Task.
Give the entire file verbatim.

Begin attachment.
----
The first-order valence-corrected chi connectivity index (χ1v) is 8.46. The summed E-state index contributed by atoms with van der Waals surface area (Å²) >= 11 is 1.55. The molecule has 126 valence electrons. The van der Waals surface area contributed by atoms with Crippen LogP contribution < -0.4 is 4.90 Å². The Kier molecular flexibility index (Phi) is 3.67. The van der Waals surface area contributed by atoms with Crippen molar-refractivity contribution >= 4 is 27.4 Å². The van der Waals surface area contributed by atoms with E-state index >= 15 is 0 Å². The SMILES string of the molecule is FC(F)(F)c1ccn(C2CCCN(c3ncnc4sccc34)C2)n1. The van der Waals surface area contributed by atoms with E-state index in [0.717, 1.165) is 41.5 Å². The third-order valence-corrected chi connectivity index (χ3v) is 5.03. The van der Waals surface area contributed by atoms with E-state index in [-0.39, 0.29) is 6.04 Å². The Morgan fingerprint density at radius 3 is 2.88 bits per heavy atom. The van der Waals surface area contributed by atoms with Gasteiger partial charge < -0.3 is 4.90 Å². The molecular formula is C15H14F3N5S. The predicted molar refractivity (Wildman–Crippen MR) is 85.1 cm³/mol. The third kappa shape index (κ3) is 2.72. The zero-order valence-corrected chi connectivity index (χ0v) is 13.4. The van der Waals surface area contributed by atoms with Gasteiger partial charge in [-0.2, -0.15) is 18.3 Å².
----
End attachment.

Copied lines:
The first-order valence-corrected chi connectivity index (χ1v) is 8.46. The summed E-state index contributed by atoms with van der Waals surface area (Å²) >= 11 is 1.55. The molecule has 126 valence electrons. The van der Waals surface area contributed by atoms with Crippen LogP contribution < -0.4 is 4.90 Å². The Kier molecular flexibility index (Phi) is 3.67. The van der Waals surface area contributed by atoms with Crippen molar-refractivity contribution >= 4 is 27.4 Å². The van der Waals surface area contributed by atoms with E-state index >= 15 is 0 Å². The SMILES string of the molecule is FC(F)(F)c1ccn(C2CCCN(c3ncnc4sccc34)C2)n1. The van der Waals surface area contributed by atoms with E-state index in [0.717, 1.165) is 41.5 Å². The third-order valence-corrected chi connectivity index (χ3v) is 5.03. The van der Waals surface area contributed by atoms with E-state index in [-0.39, 0.29) is 6.04 Å². The Morgan fingerprint density at radius 3 is 2.88 bits per heavy atom. The van der Waals surface area contributed by atoms with Gasteiger partial charge < -0.3 is 4.90 Å². The molecular formula is C15H14F3N5S. The predicted molar refractivity (Wildman–Crippen MR) is 85.1 cm³/mol. The third kappa shape index (κ3) is 2.72. The zero-order valence-corrected chi connectivity index (χ0v) is 13.4. The van der Waals surface area contributed by atoms with Gasteiger partial charge in [-0.2, -0.15) is 18.3 Å².